Print, The Tomb=Stone

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  • London, England
  • February 1765
  • Black and White Line Engraving
  • 1960-35

Engraved on the tomb-stone is: "Here lieth the Body of/ William Duke of Cumberland &c/ lamented by his Country, which he twice Sav'd./ First by overcoming the joint forces of France and S__d [Scotland],/ at the Battle of CULLODEN; and after by selecting a MINISTRY,/ out of those virtuous few, who gloriously withstood GENERAL WARRANTS,/ AMERICAN STAMPS, EXTENSION OF EXCISE.___&c.&c.&c./ Printed for M.r Smith and Sold at the Woolpack in Long Acre, near Drury Lane, London."

The inscription on the tomb explains that William, Duke of Cumberland, is buried within. His untimely death is greatly mourned by many who had supported his selection of a ministry opposed to the American Stamp Act and further excise taxes. Decorating the base of the vault are busts of Britannia and America weeping at his unfortunate fate.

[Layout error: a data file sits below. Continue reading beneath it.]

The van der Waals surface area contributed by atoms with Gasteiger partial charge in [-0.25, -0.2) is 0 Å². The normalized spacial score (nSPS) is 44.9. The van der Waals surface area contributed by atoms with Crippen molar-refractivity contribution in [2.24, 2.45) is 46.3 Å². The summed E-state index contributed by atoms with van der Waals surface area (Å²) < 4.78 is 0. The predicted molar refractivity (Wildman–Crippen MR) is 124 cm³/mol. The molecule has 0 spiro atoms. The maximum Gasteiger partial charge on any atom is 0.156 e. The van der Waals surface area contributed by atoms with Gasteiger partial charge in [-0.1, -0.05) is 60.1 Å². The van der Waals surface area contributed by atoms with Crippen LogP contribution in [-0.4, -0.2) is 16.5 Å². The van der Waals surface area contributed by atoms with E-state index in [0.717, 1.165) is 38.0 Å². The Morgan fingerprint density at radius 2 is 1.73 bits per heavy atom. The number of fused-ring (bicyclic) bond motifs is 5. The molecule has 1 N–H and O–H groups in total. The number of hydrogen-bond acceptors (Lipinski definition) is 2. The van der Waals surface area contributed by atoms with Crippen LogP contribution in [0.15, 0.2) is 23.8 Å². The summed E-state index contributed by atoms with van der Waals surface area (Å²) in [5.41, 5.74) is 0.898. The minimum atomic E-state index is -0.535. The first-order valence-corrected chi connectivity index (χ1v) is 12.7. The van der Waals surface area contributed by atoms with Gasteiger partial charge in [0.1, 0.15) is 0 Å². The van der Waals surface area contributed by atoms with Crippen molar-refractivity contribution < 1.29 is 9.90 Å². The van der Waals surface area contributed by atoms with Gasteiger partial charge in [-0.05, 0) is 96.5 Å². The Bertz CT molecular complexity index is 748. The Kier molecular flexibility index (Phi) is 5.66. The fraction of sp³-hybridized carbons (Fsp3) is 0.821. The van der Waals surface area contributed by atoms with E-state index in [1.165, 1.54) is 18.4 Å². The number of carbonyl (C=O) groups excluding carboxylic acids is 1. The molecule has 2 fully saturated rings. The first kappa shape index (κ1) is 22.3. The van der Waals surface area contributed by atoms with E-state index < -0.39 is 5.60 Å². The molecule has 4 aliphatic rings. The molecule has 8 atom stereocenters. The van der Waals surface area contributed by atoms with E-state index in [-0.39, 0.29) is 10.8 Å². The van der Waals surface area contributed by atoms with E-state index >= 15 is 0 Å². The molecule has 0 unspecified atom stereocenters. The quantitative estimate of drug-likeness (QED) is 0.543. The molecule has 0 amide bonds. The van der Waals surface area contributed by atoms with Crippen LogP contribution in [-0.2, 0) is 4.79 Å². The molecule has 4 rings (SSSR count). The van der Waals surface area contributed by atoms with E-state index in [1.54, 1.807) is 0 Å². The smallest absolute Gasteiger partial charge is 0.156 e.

In contrast, dancing jubilantly on top of the tomb encouraged by the Devil and clerics are his foes, protaxation political leaders, including George Granville, Lord Bute, Lord Temple, the Earl of Sandwich, and the Duke of Bedford. A small dog in clerical garb is added to the group. He is labeled "Anti-Sejanus" to represent the Reverend W. Scott, author of a political tract of that title strongly opposing any repeal of the act. From the pockets of each figure protrude papers inscribed with past acts and plans for future levies.

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